Despite the dismal economy, many local mom-and-pop-shops had an active and lucrative holiday season.
Last Friday and Saturday, , a shoe store on Seventh Avenue, was packed with customers buying last-minute gifts. The owner, Eric Mudick, said he had to reorder boots five times this holiday season, compared to three reorders last year.
“It was way more active than last year, the buying spirit was a lot bigger this year around,” said Mudick.
“We were very active this past weekend. We had tons of husbands coming in to buy gift certificates for their wives,” Mudick said. “At one point we had four guys come in at once, all buying gift certificates. Women also filed in to buy high-end, handmade leather boots.”
He also said that he saw many more out-of-towners who came to stock up on his leather boots, like ones made by Frye and Fiorentino and Baker, than years before.
Mudick added, “The holiday pressure is felt by everyone.”
Down the avenue at , they also had a great year.
“Customers seemed more confident in their purchases this year,” said Shonee Strother, a manager. “People bought a lot more per person than usual, each customer spent at least $75.”
Strother explained that the gift department’s most popular gift was whiskey rocks, stone cubes that are put in the freezer and then in a glass of whiskey, cost $20.
If you like your nip on the rocks you can enjoy it cold, but it does not get diluted. He said that people were coming in and buying more than just one gift, considering a whiskey rock set costs $60.
“Last year was our first steps into the scary part of the recession, no one knew what was going down and they were more conservative with their purchases, no one spent like they had money,” Strother said. “But this year, people spent money on more expensive purchases."
, which has two locations in the Slope, did exceedingly well.
“The last weekend before Christmas was craziness,” said Renatta Chagoyen, a manager of Area Kids’ Fifth Avenue location. “On average, we tripled what we normally make.”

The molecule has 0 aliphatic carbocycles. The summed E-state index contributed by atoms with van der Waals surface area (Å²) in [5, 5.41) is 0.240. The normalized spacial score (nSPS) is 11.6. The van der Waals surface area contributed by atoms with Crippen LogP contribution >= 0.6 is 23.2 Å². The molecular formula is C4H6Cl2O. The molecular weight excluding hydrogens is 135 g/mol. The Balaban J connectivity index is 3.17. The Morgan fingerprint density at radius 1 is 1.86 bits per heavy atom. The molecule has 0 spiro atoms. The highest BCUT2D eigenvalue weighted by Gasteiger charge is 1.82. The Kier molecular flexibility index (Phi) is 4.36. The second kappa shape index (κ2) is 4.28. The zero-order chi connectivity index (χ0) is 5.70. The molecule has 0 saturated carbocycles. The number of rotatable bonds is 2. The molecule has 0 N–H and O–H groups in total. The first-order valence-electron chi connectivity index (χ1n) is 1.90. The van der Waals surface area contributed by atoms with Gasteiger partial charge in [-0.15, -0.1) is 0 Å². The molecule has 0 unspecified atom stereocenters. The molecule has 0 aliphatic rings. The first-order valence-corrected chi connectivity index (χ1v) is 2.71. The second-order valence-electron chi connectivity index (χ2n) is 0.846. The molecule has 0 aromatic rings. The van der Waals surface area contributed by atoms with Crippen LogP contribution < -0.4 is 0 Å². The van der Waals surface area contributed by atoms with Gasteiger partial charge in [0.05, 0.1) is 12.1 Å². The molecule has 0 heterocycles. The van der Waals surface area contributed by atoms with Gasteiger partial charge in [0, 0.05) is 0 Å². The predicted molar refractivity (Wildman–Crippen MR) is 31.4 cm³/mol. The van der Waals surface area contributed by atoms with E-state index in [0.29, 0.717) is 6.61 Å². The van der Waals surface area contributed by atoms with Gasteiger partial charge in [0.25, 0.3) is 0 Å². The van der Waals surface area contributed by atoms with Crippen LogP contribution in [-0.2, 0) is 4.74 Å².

“Business is really good this year,” she added.
Even days after the holiday weekend rush, patrons flooded shops on Park Slope’s two commercial districts to buy belated gifts for friends and family or for themselves.
“Monday and Tuesday we saw mothers with their exasperated daughters coming in to buy things they cannot get while at college,” said Mudick. “One girl bought four pairs of handmade boots for $500 a piece.”
He said the biggest difference he saw from last year was that people bought more expensive shoes this time around.
“Instead of buying two pairs of shoes made in China for $200 a piece, people seemed to value quality more this time around,” Mudick said. “People were coming in and buying boots that cost $500 and up, but they will last for ten years.”
Customers also said that they were in fact spending more this year.
Mike Fitzpatrick, who made a $150 purchase on Tuesday at the Clay Pot, said he spent “marginally more” this holiday season.
He said that he has a small family and spent $1,000 for holiday gifts. Last year he said he only spent $700.
“I felt saver buying gifts this year,” Fitzpatrick said. “Everyone still seems to be worried about money, but I am not going to lose my house, I didn’t feel particularly pressed.”